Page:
I will add that I bought Triscuits, despite the plastic bag inside (I poked my finger in to be sure). But Triscuits has an interesting campaign going on now, encouraging home vegetable growing, and includes a packet of basil seeds in the cardboard of the box. I thought it was worth buying that to explore the green steps Nabisco is taking. Check out the link to the Plant a Seed, Grow a Movement Web site.
Snackwise, I was able to buy sunflower seeds in bulk (raw, so I’ll have to brine and toast them myself for Mr. Husband’s softball nights and spitting pleasure) and pretzels in bulk. I found plenty of bulk dried fruits, nuts, yogurt-covered pretzels, raisins, sesame twigs, and carob or chocolate covered fruit and nuts. I will definitely be back with my own containers for a dip into the bulk bins at Alameda Natural Grocery as well as those at Nob Hill last week. Another plus at ANG is the bulk cereals: Everyone with bins has bulk granola, and I make it myself, so who cares about the bulk granola? But I love my cereal, 24/7, so I was thrilled to discover organic corn flakes and a kind of oat Os (a la Cheerios) at ANG. I brought my own containers to fill and it was easy to do. I wrote down the bin numbers in a notebook frm my purse for check-out. I have already tried the corn flakes, and they blow Kellogg’s away. Much crisper, and they stand up to the milk. Yum!
Speaking of milk, I plunged in and bought the half-gallon of Strauss milk in the glass bottle. True, it has a plastic cap that can be recycled, and there was a $2.50 deposit on the bottle. But at $4.29 for a half-gallon of organic whole milk, from a local dairy, in a glass bottle, with cash back when I return the bottle — this is a sweet purchase. And it’s delicious on the organic corn flakes. I also bought the Strauss half and half, a pint for $2.19, with a $2.50 deposit. I usually pay about $2 for a quart in a general grocery store. This is one change I can commit to — milk in glass bottles. Yes!
Not only that, but I took another reader’s suggestion and sought out St. Benoit yogurt. This comes in plain or honey flavors and is a quart jar full of yogurty goodness. It set me back about $6 for 30 oz., which is more than I would have paid for a dozen Yoplaits, but with one glass jar I can reuse or recycle, instead of a dozen plastic tubs. This was also from ANG. Another highlight from Alameda Natural Grocery: I found ketchup in glass bottles, several varieties. Can’t wait to try it. Got that smoked paprika I was looking for, for when I make my own ketchup this summer with all my homegrown tomatoes, and the spice is in a little tin. I love that!
Other items in bottles purchased today include wine (but why must wines have that stupid plastic wrap over the cork? It’s not lead, it’s plastic.); vodka (glass bottles, yes, metal caps, yes, but a little plastic built-in jigger! What if I want to pour a large tot? Can’t I be the judge of my drink strength?), and locally made vermouth (Gallo, with a metal cap and no plastic). Juice in glass bottles tends to be pricier, so I’ll buy less. And juice is not all that good for you — it’s just sugar, whether you buy the HFCS kind or pure juice (fructose is still sugar). So it’s better for our health if I don’t buy much juice. I just got one quart today, Santa Cruz lemonade, made in Chico, not Santa Cruz.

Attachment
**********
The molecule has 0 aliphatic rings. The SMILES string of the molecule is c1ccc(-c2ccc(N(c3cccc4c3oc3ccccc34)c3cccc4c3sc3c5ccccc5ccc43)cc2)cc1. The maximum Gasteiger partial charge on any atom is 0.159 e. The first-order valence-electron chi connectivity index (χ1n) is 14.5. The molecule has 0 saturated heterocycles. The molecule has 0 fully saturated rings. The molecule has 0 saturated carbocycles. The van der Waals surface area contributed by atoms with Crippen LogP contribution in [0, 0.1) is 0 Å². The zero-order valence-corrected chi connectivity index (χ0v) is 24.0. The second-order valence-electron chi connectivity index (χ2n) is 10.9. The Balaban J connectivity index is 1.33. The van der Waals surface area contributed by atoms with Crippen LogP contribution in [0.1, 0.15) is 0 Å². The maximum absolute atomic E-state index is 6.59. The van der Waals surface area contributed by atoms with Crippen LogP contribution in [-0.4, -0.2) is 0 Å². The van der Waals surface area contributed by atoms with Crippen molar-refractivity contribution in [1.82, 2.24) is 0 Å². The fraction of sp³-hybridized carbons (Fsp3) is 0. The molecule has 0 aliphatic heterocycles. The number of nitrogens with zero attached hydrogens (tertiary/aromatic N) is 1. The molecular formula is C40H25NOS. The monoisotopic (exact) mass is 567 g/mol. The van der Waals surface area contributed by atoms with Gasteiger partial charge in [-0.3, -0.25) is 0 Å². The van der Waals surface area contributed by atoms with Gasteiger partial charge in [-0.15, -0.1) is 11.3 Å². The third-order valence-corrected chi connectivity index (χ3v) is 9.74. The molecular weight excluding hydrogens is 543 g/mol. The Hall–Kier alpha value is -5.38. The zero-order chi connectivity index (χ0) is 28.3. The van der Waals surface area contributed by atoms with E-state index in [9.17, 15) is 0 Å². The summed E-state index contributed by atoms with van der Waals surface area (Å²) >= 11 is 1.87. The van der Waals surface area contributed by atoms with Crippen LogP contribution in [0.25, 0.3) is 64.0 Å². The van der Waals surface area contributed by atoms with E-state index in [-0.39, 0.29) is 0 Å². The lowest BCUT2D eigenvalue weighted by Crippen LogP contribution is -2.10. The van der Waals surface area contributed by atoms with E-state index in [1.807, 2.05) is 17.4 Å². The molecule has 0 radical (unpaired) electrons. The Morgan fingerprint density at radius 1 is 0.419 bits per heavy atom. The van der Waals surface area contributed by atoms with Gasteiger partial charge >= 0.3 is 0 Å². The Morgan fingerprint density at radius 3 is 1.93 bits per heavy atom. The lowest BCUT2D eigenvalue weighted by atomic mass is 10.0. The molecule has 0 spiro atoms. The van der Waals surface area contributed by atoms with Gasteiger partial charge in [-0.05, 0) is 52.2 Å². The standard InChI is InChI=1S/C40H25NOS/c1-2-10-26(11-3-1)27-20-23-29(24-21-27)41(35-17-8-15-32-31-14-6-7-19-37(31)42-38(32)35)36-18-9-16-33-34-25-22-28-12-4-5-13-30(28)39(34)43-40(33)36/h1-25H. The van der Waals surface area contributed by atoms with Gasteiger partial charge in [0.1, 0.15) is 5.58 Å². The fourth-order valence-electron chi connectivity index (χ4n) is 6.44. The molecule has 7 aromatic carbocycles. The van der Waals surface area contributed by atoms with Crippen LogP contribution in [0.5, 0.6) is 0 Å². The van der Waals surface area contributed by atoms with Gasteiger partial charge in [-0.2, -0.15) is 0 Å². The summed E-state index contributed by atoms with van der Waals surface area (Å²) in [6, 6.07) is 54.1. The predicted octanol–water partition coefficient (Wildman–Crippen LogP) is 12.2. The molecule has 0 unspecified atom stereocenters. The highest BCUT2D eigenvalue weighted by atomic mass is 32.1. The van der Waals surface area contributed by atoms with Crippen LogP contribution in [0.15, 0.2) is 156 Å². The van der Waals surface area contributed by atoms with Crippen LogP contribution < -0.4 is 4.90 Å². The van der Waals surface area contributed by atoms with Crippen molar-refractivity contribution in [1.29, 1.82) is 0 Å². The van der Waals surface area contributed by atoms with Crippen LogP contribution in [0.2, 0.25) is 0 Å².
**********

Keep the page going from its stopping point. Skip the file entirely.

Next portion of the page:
I found fruit in glass at two locations: the store brand at CVS, where for $1 a jar, you get peaches, fruit cocktail or apple slices in light syrup, and at Lucky I got a jar of mandarin orange slices, about $2 for the jar, same amount as you’d get in a $1 can. I also swooped on some grapefruit segments in a glass jar. These are all great in salads, over cottage cheese, in a lunch box, etc. I like being able to see the fruit, and I appreciate that it’s in a better quality package than plastic — but the downside is that glass is heavier and weighs more to ship. That could add to extra fuel to ship, making the food miles for a glass product greater for a glass item then a plastic, canned or paper-wrapped similar item. (Read up on food miles if you’re unfamiliar with the term — it’s an important part of my selection of locally grown and produced foods.)
As I said, I have lots more to chat about, re groceries, and will continue tomorrow. My purpose here isn’t to tediously outline everything we buy and eat, but to show what is and isn’t available without plastic, and how to decide what’s a better buy. More to come in the Plastic Purge — tomorrow, cleaning supplies, bathroom items, and some surprise discoveries, plus fun at the farmers’ market! Woot!

Sunday musing

One of the pleasures of a Sunday morning (besides a tasty bowl of cereal) is the newspaper, that fat bundle lying like a gift on the front step. I (heart) the Sunday paper. The nice delivery person, a mystery visitor to our home once a week, leaves the paper on the front step, so close to the door that I could fetch it bare nekkid and still be OK. So why does s/he feel the need to wrap it in plastic? Not just on rainy days, but every week?